Looking back over the recent recession and recovery, we see the high value that employers already place on those with bachelor’s degrees. As shown in the graph, a 2016 analysis from the Georgetown University Center for the Study of Education and Workforce reported that:

  • The number of jobs for those with a high school education or less dropped by 5.6 million jobs during the recession (2007-2010) and grew by only 80,000 during the economic recovery (2010-2016).
  • The number of jobs for those with some college or an associate’s degree dropped by 1.8 million jobs in the recession and grey by 3.1 million during the recovery.
  • The number of jobs for those with a four-year degree or higher did not drop during the recession and grew by 8.4 million during the recovery.

 

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Economists predict that the rapid pace of technological innovation and globalization means that the jobs of the future will require a more highly educated workforce. According to Janet Yellen, chair of the Federal Reserve, “economists are not certain about many things, but we are quite certain that a college diploma or an advanced degree is a key to economic success.”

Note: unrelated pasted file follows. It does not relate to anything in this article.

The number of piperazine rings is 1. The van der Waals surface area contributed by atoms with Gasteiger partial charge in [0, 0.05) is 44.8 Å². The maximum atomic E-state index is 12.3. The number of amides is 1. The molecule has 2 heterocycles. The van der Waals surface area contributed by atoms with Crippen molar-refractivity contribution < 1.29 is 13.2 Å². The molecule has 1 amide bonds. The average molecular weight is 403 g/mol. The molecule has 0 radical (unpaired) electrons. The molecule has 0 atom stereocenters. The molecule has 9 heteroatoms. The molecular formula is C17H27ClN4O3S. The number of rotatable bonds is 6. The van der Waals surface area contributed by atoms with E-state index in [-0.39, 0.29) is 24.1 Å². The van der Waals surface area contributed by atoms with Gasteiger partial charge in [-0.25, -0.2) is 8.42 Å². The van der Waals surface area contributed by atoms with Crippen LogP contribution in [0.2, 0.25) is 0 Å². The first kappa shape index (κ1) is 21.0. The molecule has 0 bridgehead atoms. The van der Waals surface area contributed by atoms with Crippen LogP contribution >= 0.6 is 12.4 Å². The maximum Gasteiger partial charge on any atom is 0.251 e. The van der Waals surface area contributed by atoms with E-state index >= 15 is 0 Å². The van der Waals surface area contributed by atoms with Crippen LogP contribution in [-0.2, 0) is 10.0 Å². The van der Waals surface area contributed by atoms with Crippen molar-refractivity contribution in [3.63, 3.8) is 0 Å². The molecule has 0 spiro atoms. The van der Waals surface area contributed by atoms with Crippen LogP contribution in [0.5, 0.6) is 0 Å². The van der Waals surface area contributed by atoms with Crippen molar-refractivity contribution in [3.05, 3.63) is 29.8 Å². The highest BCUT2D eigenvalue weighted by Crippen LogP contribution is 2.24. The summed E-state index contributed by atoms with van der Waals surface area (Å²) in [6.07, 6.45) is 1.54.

Minnesota’s persistent educational achievement gaps

Against the backdrop of a labor force that is barely growing, it is clear that our economy needs every worker to be fully prepared. If we are to remain competitive, Minnesota simply cannot afford to waste the potential of anyone in our state.

Unfortunately, at the same time that Minnesota’s labor force growth is slowing and the economy needs more skilled workers, too many Minnesotans — particularly those from disadvantaged families — are falling behind.

Minnesota students from lower-income families tend to have lower academic achievement than their classmates from higher-income families, resulting in increased barriers to college access and degree attainment. And these students are disproportionately students of color and from families where they are the first to go on to college. These achievement gaps represent a major challenge to preparing students to enter the workforce with the skills necessary to meet the state’s current and future needs.

Looking across the income spectrum, there is a stark contrast in bachelor's degree attainment rates. According to a national study, 77 percent students from with families that are in the top 25 percent — or quartile —of incomes earn a bachelor’s degree by the age of 24. Contrast that with 9 percent and 17 percent for the lower two quartiles. The educational success of these lower- and middle-income students is essential to meeting Minnesota’s future workforce needs.

To reach higher levels of college attainment in Minnesota, the Minnesota Private Council encourages the 2017 Legislature to target investments in higher education to the students who most need additional support through the Minnesota State Grant program. One in three Minnesota college students benefits from the program. And more on the Council’s request to policymakers is available here.

By Paul Cerkvenik, Minnesota Private College Council President